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  • Oral presentation
  • Open Access

Chemotherapy induced abnormal aortic function assessed by magnetic resonance imaging

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Journal of Cardiovascular Magnetic Resonance200911 (Suppl 1) :O55

  • Published:


  • Trastuzumab
  • Cardiovascular Magnetic Resonance
  • Arterial Stiffness
  • Pulse Wave Velocity
  • Herceptin


Abnormally increased cardiovascular stiffness is an independent predictor of cardiovascular events. Compared to age and gender matched healthy individuals, cancer survivors previously exposed to chemotherapy experience an elevated risk of cardiac events. We hypothesized that the administration of chemotherapy may increase arterial stiffness above that observed in age and gender matched controls.


To determine if chemotherapy increases arterial stiffness within the thoracic aorta.


We performed a prospective, case-control study of 23 participants that received chemotherapy (cases) with 13 that did not (controls). For a variety of malignant neoplasms, 22 participants received anthracyclines and/or other therapies including trastuzumab or Herceptin (n = 5), paclitaxel (n = 7) or cyclophosphamide (n = 11). Each participant underwent phase-contrast cardiovascular magnetic resonance imaging (PC-CMR) at baseline (before chemotherapy administration in cases) and 3 to 4 months later. During CMR, thoracic aortic distensibility and pulse wave velocity (PWV) were determined according to the following formula:

Aortic distensibility (10-3 mmHg-1) = [maximal aortic area - minimal aortic area]/[pulse pressure × minimal aortic area]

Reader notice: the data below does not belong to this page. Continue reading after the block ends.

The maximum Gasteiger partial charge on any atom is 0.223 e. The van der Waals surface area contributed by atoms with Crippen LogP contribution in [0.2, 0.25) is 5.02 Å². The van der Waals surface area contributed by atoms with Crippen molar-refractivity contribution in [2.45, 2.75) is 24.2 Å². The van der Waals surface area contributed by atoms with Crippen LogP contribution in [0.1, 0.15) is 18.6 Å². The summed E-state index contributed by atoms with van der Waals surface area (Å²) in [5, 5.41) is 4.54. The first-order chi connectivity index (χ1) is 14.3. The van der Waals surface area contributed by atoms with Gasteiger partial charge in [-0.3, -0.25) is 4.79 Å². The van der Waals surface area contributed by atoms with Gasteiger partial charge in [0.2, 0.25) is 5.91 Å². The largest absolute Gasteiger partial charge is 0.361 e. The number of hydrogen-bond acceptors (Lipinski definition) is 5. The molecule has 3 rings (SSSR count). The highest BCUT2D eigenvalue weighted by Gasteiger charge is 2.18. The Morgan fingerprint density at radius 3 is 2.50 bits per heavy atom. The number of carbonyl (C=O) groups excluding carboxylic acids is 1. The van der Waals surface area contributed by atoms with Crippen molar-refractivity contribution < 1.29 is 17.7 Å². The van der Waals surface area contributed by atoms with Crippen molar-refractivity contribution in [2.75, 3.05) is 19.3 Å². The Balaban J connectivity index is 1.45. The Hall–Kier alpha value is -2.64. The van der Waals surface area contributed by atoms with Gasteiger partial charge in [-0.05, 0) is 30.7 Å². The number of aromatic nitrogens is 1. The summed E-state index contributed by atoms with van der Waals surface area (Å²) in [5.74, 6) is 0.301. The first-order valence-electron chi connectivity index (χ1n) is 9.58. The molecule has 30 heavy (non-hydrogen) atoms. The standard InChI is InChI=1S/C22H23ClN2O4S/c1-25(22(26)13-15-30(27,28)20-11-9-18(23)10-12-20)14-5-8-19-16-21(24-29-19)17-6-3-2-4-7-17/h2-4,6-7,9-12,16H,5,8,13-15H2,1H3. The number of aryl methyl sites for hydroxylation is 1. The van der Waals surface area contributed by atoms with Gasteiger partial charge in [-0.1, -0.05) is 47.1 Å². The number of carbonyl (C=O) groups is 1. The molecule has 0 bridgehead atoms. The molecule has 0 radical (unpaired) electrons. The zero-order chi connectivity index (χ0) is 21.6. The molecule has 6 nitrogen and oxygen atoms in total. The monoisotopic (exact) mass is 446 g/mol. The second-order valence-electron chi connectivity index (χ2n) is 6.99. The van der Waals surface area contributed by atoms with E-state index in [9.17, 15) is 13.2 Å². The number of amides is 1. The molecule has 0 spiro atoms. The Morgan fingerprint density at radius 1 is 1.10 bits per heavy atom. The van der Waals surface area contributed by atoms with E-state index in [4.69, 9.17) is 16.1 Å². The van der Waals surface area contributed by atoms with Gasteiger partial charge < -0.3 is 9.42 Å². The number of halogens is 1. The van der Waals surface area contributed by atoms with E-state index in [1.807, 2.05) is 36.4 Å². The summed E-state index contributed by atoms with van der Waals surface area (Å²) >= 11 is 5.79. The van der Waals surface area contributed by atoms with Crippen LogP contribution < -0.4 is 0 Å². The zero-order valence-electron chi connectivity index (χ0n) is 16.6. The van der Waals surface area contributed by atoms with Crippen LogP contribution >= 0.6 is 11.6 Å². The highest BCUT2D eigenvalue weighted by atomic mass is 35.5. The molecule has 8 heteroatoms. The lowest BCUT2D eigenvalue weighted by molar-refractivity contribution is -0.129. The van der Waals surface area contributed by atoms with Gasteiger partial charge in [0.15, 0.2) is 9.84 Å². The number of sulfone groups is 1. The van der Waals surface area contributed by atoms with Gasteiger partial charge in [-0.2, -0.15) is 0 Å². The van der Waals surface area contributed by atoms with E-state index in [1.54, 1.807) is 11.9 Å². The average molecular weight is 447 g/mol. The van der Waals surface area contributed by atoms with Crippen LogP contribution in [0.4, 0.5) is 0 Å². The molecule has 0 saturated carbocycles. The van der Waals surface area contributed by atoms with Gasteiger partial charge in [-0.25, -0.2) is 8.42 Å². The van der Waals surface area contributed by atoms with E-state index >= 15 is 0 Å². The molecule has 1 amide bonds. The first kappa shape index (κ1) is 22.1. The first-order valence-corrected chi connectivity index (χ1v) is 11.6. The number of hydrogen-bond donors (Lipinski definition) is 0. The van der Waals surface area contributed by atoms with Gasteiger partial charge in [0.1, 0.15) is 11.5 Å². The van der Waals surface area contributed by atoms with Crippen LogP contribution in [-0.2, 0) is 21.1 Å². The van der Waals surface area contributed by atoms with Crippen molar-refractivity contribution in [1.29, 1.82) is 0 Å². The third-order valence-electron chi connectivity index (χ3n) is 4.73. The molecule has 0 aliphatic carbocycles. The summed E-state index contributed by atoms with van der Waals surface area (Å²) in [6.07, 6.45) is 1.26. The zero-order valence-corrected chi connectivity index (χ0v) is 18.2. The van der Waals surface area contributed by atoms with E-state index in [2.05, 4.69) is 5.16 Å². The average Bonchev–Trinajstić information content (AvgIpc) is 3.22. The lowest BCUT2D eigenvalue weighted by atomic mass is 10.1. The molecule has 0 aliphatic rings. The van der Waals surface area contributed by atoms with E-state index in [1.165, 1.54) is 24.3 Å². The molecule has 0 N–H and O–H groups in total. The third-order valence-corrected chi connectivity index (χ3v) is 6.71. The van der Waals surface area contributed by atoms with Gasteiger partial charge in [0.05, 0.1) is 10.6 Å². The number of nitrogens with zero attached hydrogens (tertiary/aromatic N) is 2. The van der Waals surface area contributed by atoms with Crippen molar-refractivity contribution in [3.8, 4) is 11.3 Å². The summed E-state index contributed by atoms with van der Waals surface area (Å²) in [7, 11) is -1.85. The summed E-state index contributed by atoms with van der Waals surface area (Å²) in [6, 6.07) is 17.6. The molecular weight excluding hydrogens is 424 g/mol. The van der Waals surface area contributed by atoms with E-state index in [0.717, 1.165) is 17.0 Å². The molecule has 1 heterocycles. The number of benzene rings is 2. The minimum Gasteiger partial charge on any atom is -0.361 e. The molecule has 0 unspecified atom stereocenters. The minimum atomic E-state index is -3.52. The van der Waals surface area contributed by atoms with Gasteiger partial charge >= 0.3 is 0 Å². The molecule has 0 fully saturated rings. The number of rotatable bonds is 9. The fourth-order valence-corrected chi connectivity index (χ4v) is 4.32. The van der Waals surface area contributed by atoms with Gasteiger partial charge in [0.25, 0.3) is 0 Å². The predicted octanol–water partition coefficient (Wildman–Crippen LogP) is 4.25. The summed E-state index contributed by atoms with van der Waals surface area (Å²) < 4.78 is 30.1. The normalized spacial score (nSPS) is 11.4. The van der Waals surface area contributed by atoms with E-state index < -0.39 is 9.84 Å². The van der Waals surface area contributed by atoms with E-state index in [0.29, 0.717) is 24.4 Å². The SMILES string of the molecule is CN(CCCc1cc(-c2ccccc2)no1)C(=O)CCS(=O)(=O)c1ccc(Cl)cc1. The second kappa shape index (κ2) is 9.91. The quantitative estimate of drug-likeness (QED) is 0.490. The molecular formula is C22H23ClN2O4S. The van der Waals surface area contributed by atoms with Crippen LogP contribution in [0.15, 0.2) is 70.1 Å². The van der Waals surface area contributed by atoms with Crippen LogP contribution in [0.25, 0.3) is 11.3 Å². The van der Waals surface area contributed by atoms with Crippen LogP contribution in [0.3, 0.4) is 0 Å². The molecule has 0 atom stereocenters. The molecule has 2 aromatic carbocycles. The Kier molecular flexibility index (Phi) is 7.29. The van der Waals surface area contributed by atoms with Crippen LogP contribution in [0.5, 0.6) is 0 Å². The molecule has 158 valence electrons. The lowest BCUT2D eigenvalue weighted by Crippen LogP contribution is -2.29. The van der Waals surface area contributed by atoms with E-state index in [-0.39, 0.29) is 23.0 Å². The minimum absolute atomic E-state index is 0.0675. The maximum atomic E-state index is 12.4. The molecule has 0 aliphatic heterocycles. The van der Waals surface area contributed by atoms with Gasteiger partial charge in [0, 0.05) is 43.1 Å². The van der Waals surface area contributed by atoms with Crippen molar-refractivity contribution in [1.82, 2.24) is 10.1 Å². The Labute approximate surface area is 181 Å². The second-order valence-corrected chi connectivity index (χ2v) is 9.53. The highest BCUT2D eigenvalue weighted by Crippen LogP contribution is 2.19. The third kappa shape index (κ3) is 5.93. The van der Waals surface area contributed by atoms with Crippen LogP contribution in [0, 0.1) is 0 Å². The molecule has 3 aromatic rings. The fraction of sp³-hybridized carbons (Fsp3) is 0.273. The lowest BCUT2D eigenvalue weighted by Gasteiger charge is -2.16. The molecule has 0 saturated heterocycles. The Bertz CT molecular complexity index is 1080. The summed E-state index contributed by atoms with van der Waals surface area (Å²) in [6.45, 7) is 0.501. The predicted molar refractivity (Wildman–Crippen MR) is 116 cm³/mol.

PWV (m/s) = Distance between ascending and descending thoracic aorta/Transit time of the flow wave

PC-CMR parameters included an 8 mm thick slice with a 192 × 108 matrix, a 36 cm FOV, a 15° flip angle, a 76.5 ms TR, a 3.14 ms TE and a through-plane velocity encoding of 150 cm/sec. A nonferromagnetic brachial blood pressure cuff was applied to record heart rate and blood pressure noninvasively during the phase-contrast acquisition. To compare groups at their follow-up visit, four one-way analysis of covariance models (ANCOVA) were fit where factors known to influence aortic stiffness were included as covariates in the model.


At 3 months, arterial stiffness (distensibility and PWV) remained similar in the control participants. However, in the participants receiving chemotherapy, aortic stiffness markedly increased as evidenced by a decrease in distensibility and an increase in PWV. When we compared the participants receiving chemotherapy with controls directly using an ANCOVA model that adjusted for baseline aortic stiffness, age, gender, body mass index, systolic blood pressure, heart rate, pulse pressure, medication use, and the presence of hypertension, diabetes and hyperlipidemia, distensibility and PWV were significantly different between controls and chemotherapy recipients (p < 0.0001; Figures 1 and 2).

Figure 1

Figure 2


Patients receiving relatively short courses of chemotherapy (3 months) experience a significant increase in vascular stiffness (manifest as both reduced aortic distensibility and increased PWV) compared to healthy controls. These results indicate that previously regarded cardiotoxic chemotherapy adversely increases cardiovascular stiffness, a known independent predictor of cardiovascular events.

Authors’ Affiliations

Wake Forest University School of Medicine, Winston-salem, NC, USA


© Chaosuwannakit et al; licensee BioMed Central Ltd. 2009

This article is published under license to BioMed Central Ltd.